This past autumn, Northern Woodlands circulated a “woods savvy” quiz, with the promise to announce the winners today. The quiz featured 10 multiple choice questions, and we had a lot of fun making up wrong answers. My personal favorite is 9. (D), “chisel chinned fairy fleas.” You can see a copy here.
Many readers participated in this year’s contest. Our review process was scrupulously fair. As in years past, we hired an outside, objective authority to grade answers. He then – from the small pool of perfect scores – made a random selection of two prize winners. Here’s an action shot of the judge, fully engaged in the deliberative process.
Congratulations to this year’s winners: Patricia Liddle, and William and Lynn Fitzhugh. Each of you will receive a copy of our Season’s Main Events phenology calendar, and we’ll send an additional calendar to the library or school of your choice.
Here are the answers:
1. (E) When a chickadee says, “chick-a-dee-dee,” it’s probably announcing the presence of a slow-moving predator. Read this article to learn more about decoding chickadee vocalizations.
2. (C) Yellow jackets are the least likely factor to affect tick activity. Shrubs, leaf litter, and humidity – including fog – help ticks stay moist and avoid dessication. Small rodents, such a chipmunks, serve as blood hosts, and therefore help boost tick populations. (If you want to explore this topic further, a good place to start is Richard Ostfeld’s book, Lyme Disease, The Ecology of a Complex System).
3. (B) An example of a filter area is a gently sloping forested area bordering a stream, pond, or other water body. A filter area can absorb runoff and retain sediments that might otherwise degrade water quality.
4. (C) Coyotes are not immune to rattlesnake venom (although they have been known to eat rattlesnakes). Check out these articles for information on coyote howls, and the presence of wolf DNA in eastern coyotes.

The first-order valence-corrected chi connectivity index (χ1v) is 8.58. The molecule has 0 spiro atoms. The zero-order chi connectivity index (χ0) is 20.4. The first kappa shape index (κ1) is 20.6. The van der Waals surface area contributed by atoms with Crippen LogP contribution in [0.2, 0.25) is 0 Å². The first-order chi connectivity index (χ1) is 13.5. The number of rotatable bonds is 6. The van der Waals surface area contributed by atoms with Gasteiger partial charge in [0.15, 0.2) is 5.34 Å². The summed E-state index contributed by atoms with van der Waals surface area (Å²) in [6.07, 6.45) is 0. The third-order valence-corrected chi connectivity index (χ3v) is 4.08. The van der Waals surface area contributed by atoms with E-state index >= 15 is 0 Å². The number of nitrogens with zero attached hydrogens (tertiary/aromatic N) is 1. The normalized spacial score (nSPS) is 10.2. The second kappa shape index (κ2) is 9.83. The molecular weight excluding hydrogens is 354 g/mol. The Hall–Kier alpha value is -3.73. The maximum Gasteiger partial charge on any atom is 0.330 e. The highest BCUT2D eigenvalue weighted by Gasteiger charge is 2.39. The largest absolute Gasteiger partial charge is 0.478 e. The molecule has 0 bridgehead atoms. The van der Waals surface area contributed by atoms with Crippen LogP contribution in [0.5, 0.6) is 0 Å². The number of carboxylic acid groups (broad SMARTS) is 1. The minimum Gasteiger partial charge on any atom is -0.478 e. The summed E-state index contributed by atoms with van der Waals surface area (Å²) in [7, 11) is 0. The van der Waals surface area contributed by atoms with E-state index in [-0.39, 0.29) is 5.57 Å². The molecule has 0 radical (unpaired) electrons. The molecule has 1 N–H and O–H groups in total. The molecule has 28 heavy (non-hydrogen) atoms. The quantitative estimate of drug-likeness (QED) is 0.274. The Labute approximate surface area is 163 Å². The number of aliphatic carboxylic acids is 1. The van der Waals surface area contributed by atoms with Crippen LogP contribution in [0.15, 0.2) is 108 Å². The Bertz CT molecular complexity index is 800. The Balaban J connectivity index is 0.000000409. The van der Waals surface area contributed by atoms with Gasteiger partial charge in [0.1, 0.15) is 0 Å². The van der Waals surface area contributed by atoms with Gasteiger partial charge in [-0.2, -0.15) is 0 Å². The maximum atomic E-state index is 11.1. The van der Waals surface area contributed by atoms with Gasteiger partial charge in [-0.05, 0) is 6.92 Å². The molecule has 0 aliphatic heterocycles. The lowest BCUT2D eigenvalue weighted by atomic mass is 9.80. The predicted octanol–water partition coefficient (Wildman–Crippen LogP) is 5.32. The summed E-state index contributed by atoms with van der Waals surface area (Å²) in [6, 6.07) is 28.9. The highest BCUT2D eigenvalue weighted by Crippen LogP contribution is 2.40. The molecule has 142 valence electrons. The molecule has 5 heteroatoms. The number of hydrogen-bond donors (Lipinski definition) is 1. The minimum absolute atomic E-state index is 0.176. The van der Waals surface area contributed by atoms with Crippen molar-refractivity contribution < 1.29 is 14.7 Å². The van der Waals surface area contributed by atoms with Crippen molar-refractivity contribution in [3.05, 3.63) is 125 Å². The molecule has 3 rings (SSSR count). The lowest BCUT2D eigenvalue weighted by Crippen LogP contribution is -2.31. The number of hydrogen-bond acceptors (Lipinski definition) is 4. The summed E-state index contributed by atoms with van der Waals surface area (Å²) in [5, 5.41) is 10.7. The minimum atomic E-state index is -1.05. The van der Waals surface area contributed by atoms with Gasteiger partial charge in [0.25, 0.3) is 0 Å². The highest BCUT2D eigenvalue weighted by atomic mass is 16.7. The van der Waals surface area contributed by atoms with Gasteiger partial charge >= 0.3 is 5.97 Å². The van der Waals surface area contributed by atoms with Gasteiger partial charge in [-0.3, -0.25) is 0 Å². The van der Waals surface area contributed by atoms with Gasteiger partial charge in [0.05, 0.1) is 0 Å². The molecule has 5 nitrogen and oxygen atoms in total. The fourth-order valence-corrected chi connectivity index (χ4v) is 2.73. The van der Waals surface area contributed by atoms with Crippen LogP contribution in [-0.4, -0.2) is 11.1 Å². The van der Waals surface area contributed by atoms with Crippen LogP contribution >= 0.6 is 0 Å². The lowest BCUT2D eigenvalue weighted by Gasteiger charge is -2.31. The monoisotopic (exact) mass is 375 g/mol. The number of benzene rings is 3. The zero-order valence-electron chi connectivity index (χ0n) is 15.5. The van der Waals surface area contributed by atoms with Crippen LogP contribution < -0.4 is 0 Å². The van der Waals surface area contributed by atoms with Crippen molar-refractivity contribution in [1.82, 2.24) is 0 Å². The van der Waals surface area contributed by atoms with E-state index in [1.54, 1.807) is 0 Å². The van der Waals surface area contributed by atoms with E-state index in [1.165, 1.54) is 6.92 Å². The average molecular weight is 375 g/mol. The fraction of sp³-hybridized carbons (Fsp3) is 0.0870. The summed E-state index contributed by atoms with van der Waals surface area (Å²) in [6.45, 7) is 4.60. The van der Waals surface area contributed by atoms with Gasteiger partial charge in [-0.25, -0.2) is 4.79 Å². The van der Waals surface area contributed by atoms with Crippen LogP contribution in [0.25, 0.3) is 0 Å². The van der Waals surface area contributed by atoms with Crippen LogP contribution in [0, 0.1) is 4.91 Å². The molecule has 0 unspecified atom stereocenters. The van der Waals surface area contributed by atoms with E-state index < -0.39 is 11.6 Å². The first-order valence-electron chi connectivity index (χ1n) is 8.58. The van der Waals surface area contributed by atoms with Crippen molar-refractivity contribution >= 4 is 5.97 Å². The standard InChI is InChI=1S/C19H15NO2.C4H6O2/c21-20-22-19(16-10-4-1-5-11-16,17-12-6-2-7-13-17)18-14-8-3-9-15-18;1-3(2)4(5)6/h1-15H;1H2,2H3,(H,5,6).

5. (C) There’s no such thing as a “chip skipper.” We made that up. (Although there is a restaurant just south of London named “Skipper’s Fish and Chips.”)
6. (A) If you encounter a stagnant-year-round, highly acidic wetland with poor nutrients and lots of sphagnum moss, chances are it’s a bog. Seeps and marshes aren’t stagnant. Vernal pools are ephemeral – they dry out. Fens aren’t reliably acidic – they can be pH neutral or alkaline – and tend to have more nutrients than a bog, which also means that they have a greater variety of plants. Still confused? See this article.
7. (E) What will shrews eat? Just about anything, including other shrews. With their fast metabolisms, they can’t afford to be picky eaters.
8. (A) A dibble is a hand tool used for making holes in the ground; it can be used, for example, to prepare the ground for planting tree seedlings.
9. (B) If you find a tiny, round hole in an acorn, you’re most likely viewing the work of an acorn weevil. Ichneumon wasps also drill holes, but they prefer more grisly sites, such as the backs of caterpillars. There have been no confirmed sightings of chisel chinned fairy fleas. Yet.
10. (C) Tree swallows, those iridescent acrobats of summer, nest on the edges of fields, in marshes, along shorelines, and in other places that offer cavities for nesting and open air for hunting flying insects.